AT&T CEO of Business Solutions, Ron Spears, threw out this figure during a Barclays Capital conference Thursday and some analysts believe he may be spinning the numbers a bit. Some users may buy the phone by themselves and use it for business e-mails and purposes, which may be part of the user base Spears is accounting for.
One thing is certain, though, the iPhone is gaining traction in the business markets and Research In Motion should start to be worried. The BlackBerry maker is still rock-solid with its security and corporate features but users are increasingly demanding more consumer-friendly features. That’s a big reason why RIM is throwing a lot of visual panache and touch controls into BlackBerry 6.
Apple has slowly made the iPhone a better corporate device with each software upgrade. It now has remote wiping, strong Exchange support and businesses can deploy their own custom apps. The one major flaw is the lack of multitasking for monitoring and provisioning, but that should be addressed with the 4.0 software in a few weeks.
Still, it’s not all gravy, as the enterprise app space for iPhone is not as robust as for the BlackBerry, according to analysts.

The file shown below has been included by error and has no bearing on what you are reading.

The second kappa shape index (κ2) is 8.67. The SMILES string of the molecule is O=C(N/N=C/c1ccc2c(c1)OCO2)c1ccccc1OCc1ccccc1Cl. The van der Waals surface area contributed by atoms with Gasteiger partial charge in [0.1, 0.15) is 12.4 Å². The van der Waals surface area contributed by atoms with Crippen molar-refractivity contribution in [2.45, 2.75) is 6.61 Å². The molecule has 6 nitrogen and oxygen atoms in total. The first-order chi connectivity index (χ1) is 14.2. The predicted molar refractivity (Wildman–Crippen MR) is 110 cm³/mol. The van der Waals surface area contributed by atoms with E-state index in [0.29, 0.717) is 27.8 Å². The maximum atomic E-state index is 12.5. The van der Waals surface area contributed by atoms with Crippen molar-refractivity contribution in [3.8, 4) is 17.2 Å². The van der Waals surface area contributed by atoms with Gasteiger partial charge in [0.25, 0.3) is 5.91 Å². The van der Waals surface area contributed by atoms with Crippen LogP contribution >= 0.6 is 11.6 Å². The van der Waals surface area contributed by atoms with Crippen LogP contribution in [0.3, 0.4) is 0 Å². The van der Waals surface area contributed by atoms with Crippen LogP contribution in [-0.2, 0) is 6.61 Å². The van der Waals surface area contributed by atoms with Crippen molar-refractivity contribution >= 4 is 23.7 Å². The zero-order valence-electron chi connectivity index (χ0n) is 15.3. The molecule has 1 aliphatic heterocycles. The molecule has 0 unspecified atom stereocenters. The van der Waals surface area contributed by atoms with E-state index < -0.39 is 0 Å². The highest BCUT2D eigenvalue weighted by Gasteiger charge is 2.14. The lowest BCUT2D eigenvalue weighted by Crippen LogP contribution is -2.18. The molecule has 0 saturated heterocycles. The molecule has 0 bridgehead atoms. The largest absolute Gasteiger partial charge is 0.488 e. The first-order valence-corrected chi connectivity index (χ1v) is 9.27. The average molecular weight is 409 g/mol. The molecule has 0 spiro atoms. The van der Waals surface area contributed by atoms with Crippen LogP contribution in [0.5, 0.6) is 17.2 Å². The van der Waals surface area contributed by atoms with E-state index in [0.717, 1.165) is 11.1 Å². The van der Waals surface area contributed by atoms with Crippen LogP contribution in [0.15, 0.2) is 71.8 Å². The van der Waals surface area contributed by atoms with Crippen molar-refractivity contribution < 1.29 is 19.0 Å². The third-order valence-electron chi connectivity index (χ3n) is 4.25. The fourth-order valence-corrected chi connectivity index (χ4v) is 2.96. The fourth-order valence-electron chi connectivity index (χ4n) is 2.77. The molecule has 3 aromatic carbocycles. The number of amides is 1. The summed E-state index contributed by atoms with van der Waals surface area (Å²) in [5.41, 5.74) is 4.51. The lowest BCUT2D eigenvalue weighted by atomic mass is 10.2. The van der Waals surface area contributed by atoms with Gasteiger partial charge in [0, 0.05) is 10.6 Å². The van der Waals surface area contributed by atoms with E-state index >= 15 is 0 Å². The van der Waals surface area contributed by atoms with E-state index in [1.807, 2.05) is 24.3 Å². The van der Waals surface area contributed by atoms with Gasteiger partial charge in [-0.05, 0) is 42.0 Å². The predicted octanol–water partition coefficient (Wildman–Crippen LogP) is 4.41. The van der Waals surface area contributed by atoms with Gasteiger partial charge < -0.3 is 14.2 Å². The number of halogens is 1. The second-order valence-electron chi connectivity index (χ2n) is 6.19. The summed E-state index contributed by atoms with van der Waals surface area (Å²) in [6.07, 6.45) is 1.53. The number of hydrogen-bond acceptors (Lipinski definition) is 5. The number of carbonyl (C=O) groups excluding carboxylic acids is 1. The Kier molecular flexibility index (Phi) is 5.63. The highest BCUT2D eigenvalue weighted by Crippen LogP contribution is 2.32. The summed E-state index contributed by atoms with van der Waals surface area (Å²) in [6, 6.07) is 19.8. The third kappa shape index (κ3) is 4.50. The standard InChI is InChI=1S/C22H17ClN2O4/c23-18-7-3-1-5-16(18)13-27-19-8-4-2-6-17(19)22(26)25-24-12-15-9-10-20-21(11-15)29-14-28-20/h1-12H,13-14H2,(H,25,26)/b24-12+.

“It would not be accurate for people to conclude [from Spears’ comments] that people are building comprehensive applications for offline iPhone operation to the degree that is even found on RIM BlackBerries,” Ken Dulaney, a Gartner analyst, told ComputerWorld.
I used to cover the enterprise mobility space in detail at my last gig and was always shocked at the impact the iPhone had. There were multiple companies that were strictly BlackBerry-only because of that platform’s security features, but those policies were quickly thrown out the window once a CEO or high-ranking executive got an iPhone. It’s just another sign that consumer interests are driving corporate policy, which is a good sign for companies like BoxTone, which offers multi-platform business management tools.